5 of the best new nature travel books

This article was produced by National Geographic Traveller (UK).

1. Wild Isles
HarperCollins, £25.

This rich photographic guide accompanies the new BBC documentary series of the same name, which sees Sir David Attenborough celebrate the wonders of British wildlife across a range of habitats. Written by natural history journalist Patrick Barkham and producer Alastair Fothergill, each chapter of the book focuses on a particular kind of wild space, from our wide variety of grasslands to our ocean shores, woodlands and scant remaining forests, taking a deep dive into the insect, bird and mammal life they support. 

2. North York Moors & Yorkshire Wolds
Bradt Guides, £15.99.

A ‘slow travel’ guide to one of Britain’s most beloved landscapes, this newly updated book remains the only stand-alone guide to the region. Written by Yorkshire resident, outdoors enthusiast and travel writer Mike Bagshaw, it takes in sandy beaches, woodlands, chalk grasslands and heather-clad moors. It has information on walking and cycle paths, as well as wildlife-watching areas for otters, adders and seabirds. Whale- and dolphin-watching tours are also covered. 

3. Flight Paths
Swift Press, £16.99.

Swallows, redwings, nightingales: spring brings new bird life to UK shores, but until recently little was known about seasonal avian journeys. Bird enthusiast and science writer Rebecca Heisman uncovers the mysteries of bird migration, profiling the eccentric group of ornithologists, engineers and scientists who dedicated their life to birds’ flight paths, behaviours, destinations and the challenges they face. It brings much needed insight into how best to protect and conserve the birds that visit our islands — and destinations far beyond. Swift Press, £16.99.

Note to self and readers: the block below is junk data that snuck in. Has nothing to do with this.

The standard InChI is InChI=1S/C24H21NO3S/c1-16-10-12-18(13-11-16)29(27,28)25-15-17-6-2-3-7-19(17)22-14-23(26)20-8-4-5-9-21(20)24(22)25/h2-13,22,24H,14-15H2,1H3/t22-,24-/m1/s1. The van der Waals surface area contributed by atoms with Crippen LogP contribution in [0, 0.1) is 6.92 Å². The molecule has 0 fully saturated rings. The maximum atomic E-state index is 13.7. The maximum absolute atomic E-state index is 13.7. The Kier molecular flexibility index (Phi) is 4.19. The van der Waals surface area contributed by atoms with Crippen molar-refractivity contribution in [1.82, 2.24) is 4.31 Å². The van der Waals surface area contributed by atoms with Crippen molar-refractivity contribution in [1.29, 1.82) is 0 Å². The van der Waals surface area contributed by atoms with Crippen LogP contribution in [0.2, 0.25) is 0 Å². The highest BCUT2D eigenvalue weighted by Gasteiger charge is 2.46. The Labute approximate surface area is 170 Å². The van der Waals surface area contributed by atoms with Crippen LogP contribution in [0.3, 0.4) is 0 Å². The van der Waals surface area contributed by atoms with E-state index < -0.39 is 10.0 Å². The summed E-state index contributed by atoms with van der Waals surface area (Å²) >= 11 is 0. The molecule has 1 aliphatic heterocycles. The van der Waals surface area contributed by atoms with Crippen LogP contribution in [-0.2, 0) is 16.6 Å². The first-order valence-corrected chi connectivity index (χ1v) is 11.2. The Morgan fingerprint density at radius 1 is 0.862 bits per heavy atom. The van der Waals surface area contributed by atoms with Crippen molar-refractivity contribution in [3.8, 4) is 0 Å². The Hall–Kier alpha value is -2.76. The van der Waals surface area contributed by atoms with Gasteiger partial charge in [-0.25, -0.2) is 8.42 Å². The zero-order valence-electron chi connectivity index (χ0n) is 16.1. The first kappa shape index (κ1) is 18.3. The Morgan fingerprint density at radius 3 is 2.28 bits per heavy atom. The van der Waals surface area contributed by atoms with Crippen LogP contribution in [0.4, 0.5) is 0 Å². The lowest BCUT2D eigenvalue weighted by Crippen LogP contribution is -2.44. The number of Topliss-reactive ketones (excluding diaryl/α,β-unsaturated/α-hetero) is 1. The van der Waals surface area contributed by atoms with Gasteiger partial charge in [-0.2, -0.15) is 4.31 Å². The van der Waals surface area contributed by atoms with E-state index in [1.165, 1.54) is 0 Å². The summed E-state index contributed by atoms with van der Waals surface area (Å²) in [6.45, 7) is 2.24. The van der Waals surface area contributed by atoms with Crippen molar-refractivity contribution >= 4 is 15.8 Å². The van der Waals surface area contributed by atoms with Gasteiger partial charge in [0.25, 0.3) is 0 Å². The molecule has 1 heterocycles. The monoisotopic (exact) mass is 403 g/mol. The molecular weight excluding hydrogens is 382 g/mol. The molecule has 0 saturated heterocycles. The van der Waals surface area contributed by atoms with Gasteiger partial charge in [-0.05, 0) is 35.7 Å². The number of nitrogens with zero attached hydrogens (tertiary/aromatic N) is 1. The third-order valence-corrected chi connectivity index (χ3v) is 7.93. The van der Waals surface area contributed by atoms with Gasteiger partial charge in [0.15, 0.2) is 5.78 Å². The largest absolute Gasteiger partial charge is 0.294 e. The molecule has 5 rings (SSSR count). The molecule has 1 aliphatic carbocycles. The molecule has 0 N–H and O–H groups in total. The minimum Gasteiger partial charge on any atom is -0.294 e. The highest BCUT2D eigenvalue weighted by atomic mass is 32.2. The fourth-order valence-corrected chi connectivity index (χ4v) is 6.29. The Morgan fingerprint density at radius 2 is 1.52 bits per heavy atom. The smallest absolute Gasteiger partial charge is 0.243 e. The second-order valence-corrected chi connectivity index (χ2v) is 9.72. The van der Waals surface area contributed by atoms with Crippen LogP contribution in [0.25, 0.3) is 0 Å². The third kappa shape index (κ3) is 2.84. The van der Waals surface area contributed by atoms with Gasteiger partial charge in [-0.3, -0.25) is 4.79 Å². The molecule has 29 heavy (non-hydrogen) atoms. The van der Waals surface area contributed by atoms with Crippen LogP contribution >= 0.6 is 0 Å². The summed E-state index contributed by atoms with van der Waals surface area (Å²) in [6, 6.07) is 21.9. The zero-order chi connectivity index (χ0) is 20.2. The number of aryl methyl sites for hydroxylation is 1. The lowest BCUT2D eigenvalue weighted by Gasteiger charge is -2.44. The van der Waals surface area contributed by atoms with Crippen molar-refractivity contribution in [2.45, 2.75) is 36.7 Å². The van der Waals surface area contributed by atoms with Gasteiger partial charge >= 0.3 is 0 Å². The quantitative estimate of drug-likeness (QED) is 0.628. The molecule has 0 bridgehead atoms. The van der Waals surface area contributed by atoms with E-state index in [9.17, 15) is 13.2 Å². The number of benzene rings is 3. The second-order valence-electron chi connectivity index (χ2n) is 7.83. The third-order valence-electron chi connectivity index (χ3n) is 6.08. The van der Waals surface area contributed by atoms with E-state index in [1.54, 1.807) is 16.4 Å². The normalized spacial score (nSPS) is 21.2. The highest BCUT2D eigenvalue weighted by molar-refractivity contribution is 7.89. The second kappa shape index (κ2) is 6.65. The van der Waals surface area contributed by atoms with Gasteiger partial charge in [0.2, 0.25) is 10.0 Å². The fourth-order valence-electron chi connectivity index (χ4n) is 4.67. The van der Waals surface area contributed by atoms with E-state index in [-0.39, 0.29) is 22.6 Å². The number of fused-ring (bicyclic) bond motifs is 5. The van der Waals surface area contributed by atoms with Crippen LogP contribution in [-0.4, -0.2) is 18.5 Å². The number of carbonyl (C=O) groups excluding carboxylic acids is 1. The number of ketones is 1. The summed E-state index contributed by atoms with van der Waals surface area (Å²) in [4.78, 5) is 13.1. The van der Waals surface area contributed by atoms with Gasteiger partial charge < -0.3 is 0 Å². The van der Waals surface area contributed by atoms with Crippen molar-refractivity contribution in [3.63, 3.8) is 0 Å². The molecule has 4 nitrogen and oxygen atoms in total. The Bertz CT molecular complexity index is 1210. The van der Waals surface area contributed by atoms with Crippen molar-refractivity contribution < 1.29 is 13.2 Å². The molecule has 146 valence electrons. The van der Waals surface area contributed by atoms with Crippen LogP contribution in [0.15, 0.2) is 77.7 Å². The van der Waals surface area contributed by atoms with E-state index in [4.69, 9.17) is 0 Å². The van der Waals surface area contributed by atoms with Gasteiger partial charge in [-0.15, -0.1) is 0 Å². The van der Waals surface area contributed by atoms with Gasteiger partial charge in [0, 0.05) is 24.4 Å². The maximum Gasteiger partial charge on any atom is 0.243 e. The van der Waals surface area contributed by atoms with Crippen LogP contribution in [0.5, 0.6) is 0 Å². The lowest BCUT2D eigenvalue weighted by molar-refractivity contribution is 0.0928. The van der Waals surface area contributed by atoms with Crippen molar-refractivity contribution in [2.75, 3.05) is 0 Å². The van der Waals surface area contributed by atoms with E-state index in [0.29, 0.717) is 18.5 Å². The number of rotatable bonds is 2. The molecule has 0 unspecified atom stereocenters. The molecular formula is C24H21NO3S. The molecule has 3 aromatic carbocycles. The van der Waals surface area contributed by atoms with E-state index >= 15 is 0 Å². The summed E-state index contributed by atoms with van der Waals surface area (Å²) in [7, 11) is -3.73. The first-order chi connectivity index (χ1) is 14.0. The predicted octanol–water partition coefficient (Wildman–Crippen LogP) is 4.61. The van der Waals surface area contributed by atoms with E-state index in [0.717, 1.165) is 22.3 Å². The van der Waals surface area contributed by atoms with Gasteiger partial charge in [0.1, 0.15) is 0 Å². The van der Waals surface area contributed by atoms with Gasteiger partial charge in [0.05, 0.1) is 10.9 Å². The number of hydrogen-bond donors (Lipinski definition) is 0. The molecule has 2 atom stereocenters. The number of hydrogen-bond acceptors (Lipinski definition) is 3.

4. British Woodland
Ebury Publishing, £22.

Discover the secret world of our trees with this book by bushcraft and survival expert Ray Mears, who takes us on a journey from the planting of the very first seedling in Britain millennia ago to the present day. The book looks to our ancestors to show how man’s hand is critical in shaping woodland. It’s structured around how we can ‘use’ our woods, providing a root to twig exploration of some of Britain’s most remarkable trees. Learn how to use pine and oak to navigate, make rope from willow and discover that hawthorn and beech have edible leaves.

5. Springwatch: Great British Walks
BBC Books, £18.99.

Explore the UK’s richest regions for wildlife with 100 walks chosen for their unique flora and fauna. Written by Wales-based travel journalist Luke Waterson, with a foreword by Chris Packham, this new guide is published in tandem with the current Springwatch BBC TV series and features walks that best reveal the diversity of British nature. With easy-to-follow maps and route notes, line drawings and plenty of inspiring detail on why the natural landscapes featured are so special, this is a walker’s best companion.

Published in the June 2023 issue of National Geographic Traveller (UK)

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